Overcoming the stigma of albinism in Zambia

Inverness County Cares (ICC) is a local charitable organization founded in 2012 and based in Inverness County with a mandate to assist children who are in desperate need. Their current project involves supporting two schools for albino and visually impaired students in Northern Zambia.

These children face many life challenges. They are constantly in fear for their lives because their bodies and body parts can be sold to witchdoctors for very large amounts of money. Because of the hopeless poverty in this country, many people are desperate enough to resort to murder to earn money in the marketing of albino body parts.

In addition to these dangers, they are often shunned by their families and the entire village because of witchcraft superstitions which lead people to believe that albinos are ghosts or enchanted. Paternity is often questioned especially in a community of colour, since they appear to be of a different race.

Albinism brings health problems that make life very difficult. Because of the lack of melanin, their eyes are very sensitive to light, they have poor depth perception, lazy eye (strabismus) and often are legally or completely blind. People with albinism have skin that is very sensitive to the sun. Sunburn is the most serious complication because it can increase the risk of developing skin cancer. A 2011 article published in the journal Dermatologic Clinics states: “Within Tanzania, less than 2 per cent of albino children were expected to reach 40 years of age.”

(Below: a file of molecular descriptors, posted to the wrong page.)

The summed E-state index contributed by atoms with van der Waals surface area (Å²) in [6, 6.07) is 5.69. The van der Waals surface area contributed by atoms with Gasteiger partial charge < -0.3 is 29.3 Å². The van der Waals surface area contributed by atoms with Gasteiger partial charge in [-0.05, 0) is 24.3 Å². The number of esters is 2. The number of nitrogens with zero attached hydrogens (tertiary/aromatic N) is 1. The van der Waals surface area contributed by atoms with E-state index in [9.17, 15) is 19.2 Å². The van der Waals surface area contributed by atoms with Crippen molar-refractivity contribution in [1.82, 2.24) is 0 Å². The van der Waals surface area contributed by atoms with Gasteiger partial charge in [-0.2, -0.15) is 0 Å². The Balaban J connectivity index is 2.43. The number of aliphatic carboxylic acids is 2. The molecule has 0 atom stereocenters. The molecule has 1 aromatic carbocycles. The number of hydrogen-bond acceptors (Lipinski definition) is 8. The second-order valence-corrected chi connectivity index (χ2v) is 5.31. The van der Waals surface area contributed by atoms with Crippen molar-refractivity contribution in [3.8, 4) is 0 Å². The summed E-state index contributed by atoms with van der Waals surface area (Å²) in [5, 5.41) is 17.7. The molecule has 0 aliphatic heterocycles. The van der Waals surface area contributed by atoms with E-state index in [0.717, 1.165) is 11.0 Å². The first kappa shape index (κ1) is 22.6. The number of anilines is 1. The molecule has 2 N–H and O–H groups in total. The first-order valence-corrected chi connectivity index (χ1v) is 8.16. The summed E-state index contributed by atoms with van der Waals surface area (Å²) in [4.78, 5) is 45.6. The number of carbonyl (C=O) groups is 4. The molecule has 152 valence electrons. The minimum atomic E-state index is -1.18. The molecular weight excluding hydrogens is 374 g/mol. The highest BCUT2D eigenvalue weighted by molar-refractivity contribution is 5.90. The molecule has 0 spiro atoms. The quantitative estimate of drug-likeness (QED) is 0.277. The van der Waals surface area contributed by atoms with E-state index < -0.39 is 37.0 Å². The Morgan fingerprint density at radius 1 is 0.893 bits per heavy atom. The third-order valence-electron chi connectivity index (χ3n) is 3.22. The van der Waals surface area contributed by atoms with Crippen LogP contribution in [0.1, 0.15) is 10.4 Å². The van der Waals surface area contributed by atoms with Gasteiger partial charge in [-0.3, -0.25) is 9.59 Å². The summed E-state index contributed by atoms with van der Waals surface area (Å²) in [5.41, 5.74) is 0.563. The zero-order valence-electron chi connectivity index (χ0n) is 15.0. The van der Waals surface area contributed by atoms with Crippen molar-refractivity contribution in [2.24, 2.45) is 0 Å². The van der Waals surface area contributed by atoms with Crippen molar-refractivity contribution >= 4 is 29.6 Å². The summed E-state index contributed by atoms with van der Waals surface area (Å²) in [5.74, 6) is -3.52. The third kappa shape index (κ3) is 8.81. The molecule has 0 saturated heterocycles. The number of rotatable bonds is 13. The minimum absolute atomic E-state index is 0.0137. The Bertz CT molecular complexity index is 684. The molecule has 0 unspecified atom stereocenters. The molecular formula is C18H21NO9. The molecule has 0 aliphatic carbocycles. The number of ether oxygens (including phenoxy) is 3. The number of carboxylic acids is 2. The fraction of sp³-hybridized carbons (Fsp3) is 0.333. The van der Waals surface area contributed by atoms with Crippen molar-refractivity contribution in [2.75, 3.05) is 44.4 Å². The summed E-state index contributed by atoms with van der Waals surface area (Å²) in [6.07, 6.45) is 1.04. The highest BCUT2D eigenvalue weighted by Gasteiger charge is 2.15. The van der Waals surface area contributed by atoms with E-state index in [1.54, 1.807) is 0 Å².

In order to protect persons with albinism from the sun’s UV rays sunglasses, protective clothing, hats and sunscreen are required. Some individuals may also need prescription eyeglasses to correct vision problems. Sunscreen is too expensive for many in sub Saharan Africa, forcing persons with albinism to stay in the shade or risk developing skin cancer. Albinism is a very misunderstood condition. There is a great need for education to destigmatize the condition, mitigate sun damage and correct public misconceptions.

With this appalling combination of circumstances, most persons with albinism avoid leaving their homes during the day and fear being abducted if they venture out at night. Taking into account all of these challenges, persons with albinism are forced to live a very isolated life.

Individuals who wish to donate can use the donate button on our Web site: http://invernesscountycares.com or send a cheque to Inverness County Cares, Box 99, Judique, NS, B0E 1P0. Tax receipts provided. For more information contact ICC members John Gillies at 902-787- 3441, John MacInnis at 902-787-2475 or Colleen MacDonald MacLeod at 902-787-2251.